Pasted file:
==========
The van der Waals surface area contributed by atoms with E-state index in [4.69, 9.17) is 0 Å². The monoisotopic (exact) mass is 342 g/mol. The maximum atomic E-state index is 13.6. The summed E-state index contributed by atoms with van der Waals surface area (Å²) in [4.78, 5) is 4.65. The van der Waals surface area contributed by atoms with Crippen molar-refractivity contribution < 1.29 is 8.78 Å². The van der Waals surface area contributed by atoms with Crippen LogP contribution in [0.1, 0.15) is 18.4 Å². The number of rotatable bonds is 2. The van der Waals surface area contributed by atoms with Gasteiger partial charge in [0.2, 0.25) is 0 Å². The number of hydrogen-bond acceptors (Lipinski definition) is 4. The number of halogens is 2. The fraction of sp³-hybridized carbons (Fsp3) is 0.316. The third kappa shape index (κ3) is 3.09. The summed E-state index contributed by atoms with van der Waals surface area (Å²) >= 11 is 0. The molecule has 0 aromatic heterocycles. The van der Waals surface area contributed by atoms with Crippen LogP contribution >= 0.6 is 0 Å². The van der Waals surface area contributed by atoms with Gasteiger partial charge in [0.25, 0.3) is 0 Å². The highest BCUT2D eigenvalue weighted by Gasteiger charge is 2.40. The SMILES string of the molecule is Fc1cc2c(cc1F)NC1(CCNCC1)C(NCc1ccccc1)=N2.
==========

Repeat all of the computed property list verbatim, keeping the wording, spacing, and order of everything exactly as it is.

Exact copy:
The van der Waals surface area contributed by atoms with E-state index in [4.69, 9.17) is 0 Å². The monoisotopic (exact) mass is 342 g/mol. The maximum atomic E-state index is 13.6. The summed E-state index contributed by atoms with van der Waals surface area (Å²) in [4.78, 5) is 4.65. The van der Waals surface area contributed by atoms with Crippen molar-refractivity contribution < 1.29 is 8.78 Å². The van der Waals surface area contributed by atoms with Crippen LogP contribution in [0.1, 0.15) is 18.4 Å². The number of rotatable bonds is 2. The van der Waals surface area contributed by atoms with Gasteiger partial charge in [0.2, 0.25) is 0 Å². The number of hydrogen-bond acceptors (Lipinski definition) is 4. The number of halogens is 2. The fraction of sp³-hybridized carbons (Fsp3) is 0.316. The third kappa shape index (κ3) is 3.09. The summed E-state index contributed by atoms with van der Waals surface area (Å²) >= 11 is 0. The molecule has 0 aromatic heterocycles. The van der Waals surface area contributed by atoms with Crippen LogP contribution >= 0.6 is 0 Å². The van der Waals surface area contributed by atoms with Gasteiger partial charge in [0.25, 0.3) is 0 Å². The highest BCUT2D eigenvalue weighted by Gasteiger charge is 2.40. The SMILES string of the molecule is Fc1cc2c(cc1F)NC1(CCNCC1)C(NCc1ccccc1)=N2.